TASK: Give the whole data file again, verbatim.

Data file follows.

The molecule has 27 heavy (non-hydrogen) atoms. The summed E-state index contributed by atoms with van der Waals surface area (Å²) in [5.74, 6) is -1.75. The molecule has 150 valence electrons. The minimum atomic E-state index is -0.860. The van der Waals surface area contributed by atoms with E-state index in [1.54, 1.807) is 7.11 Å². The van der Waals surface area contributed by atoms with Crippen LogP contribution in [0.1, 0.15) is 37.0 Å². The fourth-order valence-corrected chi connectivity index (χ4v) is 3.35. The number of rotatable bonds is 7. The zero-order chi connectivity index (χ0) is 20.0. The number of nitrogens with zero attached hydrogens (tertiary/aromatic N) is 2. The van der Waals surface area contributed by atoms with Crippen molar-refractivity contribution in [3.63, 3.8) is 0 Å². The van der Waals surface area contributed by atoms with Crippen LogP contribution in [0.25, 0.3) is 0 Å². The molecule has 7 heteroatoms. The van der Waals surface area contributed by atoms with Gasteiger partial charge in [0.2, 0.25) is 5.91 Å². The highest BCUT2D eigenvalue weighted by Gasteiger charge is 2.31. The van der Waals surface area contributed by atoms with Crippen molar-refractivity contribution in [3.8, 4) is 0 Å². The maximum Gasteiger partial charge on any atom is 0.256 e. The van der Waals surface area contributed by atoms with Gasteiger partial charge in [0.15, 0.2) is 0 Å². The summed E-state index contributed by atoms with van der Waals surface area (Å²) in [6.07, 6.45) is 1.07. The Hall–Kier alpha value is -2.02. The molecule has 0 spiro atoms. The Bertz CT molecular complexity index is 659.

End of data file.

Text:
The molecule has 27 heavy (non-hydrogen) atoms. The summed E-state index contributed by atoms with van der Waals surface area (Å²) in [5.74, 6) is -1.75. The molecule has 150 valence electrons. The minimum atomic E-state index is -0.860. The van der Waals surface area contributed by atoms with E-state index in [1.54, 1.807) is 7.11 Å². The van der Waals surface area contributed by atoms with Crippen LogP contribution in [0.1, 0.15) is 37.0 Å². The fourth-order valence-corrected chi connectivity index (χ4v) is 3.35. The number of rotatable bonds is 7. The zero-order chi connectivity index (χ0) is 20.0. The number of nitrogens with zero attached hydrogens (tertiary/aromatic N) is 2. The van der Waals surface area contributed by atoms with Crippen molar-refractivity contribution in [3.63, 3.8) is 0 Å². The van der Waals surface area contributed by atoms with Crippen LogP contribution in [0.25, 0.3) is 0 Å². The molecule has 7 heteroatoms. The van der Waals surface area contributed by atoms with Gasteiger partial charge in [0.2, 0.25) is 5.91 Å². The highest BCUT2D eigenvalue weighted by Gasteiger charge is 2.31. The van der Waals surface area contributed by atoms with Crippen molar-refractivity contribution in [3.8, 4) is 0 Å². The maximum Gasteiger partial charge on any atom is 0.256 e. The van der Waals surface area contributed by atoms with Gasteiger partial charge in [0.15, 0.2) is 0 Å². The summed E-state index contributed by atoms with van der Waals surface area (Å²) in [6.07, 6.45) is 1.07. The Hall–Kier alpha value is -2.02. The molecule has 0 spiro atoms. The Bertz CT molecular complexity index is 659.